Tuesday , June 18 2019
Home / australia / HBO's Chernobyl miniseries come with a cold warning about war on the truth

HBO's Chernobyl miniseries come with a cold warning about war on the truth



Posted

June 15, 2019 06:00:00

When HBO said goodbye to the Game of Thrones, it was not possible to replace it in Chernobyl.

One of the worst man-made disasters in history now occupies a dialogue dominated by dragons.

The miniseries follow the locals of the power plant workers, first responders, Soviet officials, scientists, soldiers and Pripyat, Ukraine (formerly the Soviet Union) as a result of the Chernobyl nuclear detonation.

Like most historical dramas, the show has been criticized for taking truth and freedom for the story. And this departure is somewhat ironic for the show that the tagline is "the cost of lying".

But the function of the historical drama is not precise. The best ones work as allegories.

And Chernobyl, the allegory of our time, was no longer appropriate.

In Moscow, & # 39; fake news & # 39;

Lies start early. While most of the villages are sleeping through nuclear explosions, the denials are getting serious in the control room of the power plant.

Deputy Director Anatoly Dyatlov (Paul Ritter) insisted that his subjects could be solved by instructing them to pump water to the core.

The engineer says to Dyatlov, "There is no point."

Dyatlov claims that the core is not damaged. Truth is fluid from the earliest times.

Radiation leak has already started killing these workers. We're at the company of the living dead.

But despite the fear that these people are dying slowly, Donald Sumpter's words shock like the needle binds the fibers of DNA.

"When people ask questions that do not fit their interests," he said to his subordinates, "You just have to concentrate on your work and tell them to leave your main problem to the country."

The next step is to seal the city and block the phone line to prevent the spread of false information.

The speech meets with an applause.

In the course of this process, it became clear that the Chernobyl disaster was caused by the Soviet Union's cost cutting measures, but the state was perfectly structured to solve the problem and to contain the truth.

Miners and soldiers are conscripted to clean the mess even though they are at risk for health. Scientists are instructed to work and not ask questions.

Meanwhile, Soviet officials are working to classify the tragedy to hide the fear of nuclear deterioration.

Scientists Valerie Regachov (Jared Harris) and Ulaanas Korom (Emily Watson) must be critical of the Soviet Union in order to understand the cause of the collapse.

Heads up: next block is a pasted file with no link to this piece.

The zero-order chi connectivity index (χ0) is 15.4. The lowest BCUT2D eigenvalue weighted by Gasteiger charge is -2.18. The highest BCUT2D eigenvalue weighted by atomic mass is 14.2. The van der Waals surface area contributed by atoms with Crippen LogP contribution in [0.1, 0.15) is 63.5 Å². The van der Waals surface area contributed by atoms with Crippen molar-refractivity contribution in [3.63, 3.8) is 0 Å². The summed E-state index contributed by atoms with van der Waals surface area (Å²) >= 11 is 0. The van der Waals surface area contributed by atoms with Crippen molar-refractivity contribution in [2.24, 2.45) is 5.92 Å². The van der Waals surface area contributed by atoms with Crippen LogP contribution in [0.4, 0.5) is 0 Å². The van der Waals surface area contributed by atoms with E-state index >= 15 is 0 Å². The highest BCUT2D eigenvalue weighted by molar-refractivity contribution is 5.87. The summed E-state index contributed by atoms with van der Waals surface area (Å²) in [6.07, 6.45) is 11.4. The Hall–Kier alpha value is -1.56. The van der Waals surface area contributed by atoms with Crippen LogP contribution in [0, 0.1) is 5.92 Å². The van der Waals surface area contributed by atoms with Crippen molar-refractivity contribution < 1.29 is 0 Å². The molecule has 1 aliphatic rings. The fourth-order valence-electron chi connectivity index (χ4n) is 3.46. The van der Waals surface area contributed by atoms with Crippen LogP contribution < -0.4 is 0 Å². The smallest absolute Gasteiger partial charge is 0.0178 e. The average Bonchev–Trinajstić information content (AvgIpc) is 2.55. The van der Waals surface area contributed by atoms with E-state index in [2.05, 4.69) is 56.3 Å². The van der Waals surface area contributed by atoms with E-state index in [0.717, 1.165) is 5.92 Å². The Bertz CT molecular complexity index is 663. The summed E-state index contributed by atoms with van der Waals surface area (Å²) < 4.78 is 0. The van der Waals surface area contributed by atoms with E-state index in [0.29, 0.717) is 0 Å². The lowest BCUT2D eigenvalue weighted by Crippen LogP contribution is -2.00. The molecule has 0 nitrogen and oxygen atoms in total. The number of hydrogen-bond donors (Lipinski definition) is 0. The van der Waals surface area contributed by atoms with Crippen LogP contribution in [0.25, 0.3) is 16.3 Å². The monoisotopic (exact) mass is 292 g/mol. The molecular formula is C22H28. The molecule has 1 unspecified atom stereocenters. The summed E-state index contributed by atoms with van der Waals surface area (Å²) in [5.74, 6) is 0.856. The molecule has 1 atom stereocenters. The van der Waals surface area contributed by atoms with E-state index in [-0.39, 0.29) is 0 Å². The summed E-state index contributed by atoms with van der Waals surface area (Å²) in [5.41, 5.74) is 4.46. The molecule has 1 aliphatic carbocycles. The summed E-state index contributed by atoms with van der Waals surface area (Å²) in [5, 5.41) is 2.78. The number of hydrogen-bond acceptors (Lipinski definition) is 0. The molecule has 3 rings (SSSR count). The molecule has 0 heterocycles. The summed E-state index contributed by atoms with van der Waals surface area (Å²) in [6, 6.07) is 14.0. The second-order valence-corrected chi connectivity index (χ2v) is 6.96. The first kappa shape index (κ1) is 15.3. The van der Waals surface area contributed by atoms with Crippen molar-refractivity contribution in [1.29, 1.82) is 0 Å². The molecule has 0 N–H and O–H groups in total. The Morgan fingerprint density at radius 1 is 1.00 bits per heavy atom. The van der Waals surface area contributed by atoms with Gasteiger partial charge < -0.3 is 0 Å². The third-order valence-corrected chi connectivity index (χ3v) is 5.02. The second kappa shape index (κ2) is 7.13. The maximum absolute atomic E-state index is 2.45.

The most intense moment is a dialogue where the character speaks the truth and risks it.

The war on truth continues.

Decades later, Moscow has tightly controlled information flow both at home and abroad. "Troll Farm" propagates the wrong information, and propaganda is only the latest iteration.

However, the Australian government is not exempt from attempting to conceal and manipulate the truth.

Last week, the Australian federal police raided the home of Annika Smethurst, a political reporter for ABC and News Corp., who stormed the story of the government revealing the information it wanted to maintain quietly.

On the other hand, if convicted of exposing the Australian Tax Office's aggressive debt collection practices, the inside prosecutor, Richard Boyle, will be sentenced to a maximum of 161 years in prison.

As seen in the Geoffrey Rush case, it is a terrible time for reporters and whistleblowers to prohibit reporting in Australian detention centers in addition to "stunning" defamation laws.

When politics wins science

Chernobyl focuses on what happens when government policy lies ahead of human life.

Chernobyl scientists warned Soviet officials that the problem was more toxic than a single reactor, spreading across Eastern Europe. One study found that in 2065, 16,000 sudden cancers and 25,000 other cancers).

Today, scientists are trying to warn us about the existence threats to our health and safety, climate change. Once again, the government took the initiative.

If we take anything from Chernobyl, it should be:

In 2019, we may have identified the extreme risks of radiation, but the war on truth continues. It is eternal.

When we face another environmental disaster, the question is: What is the cost of lying?

subject :

Arts and Entertainment,

television,

Nuclear accident,

weather change,

Government form,

Russian Federation,

Australia,

Ukraine


Source link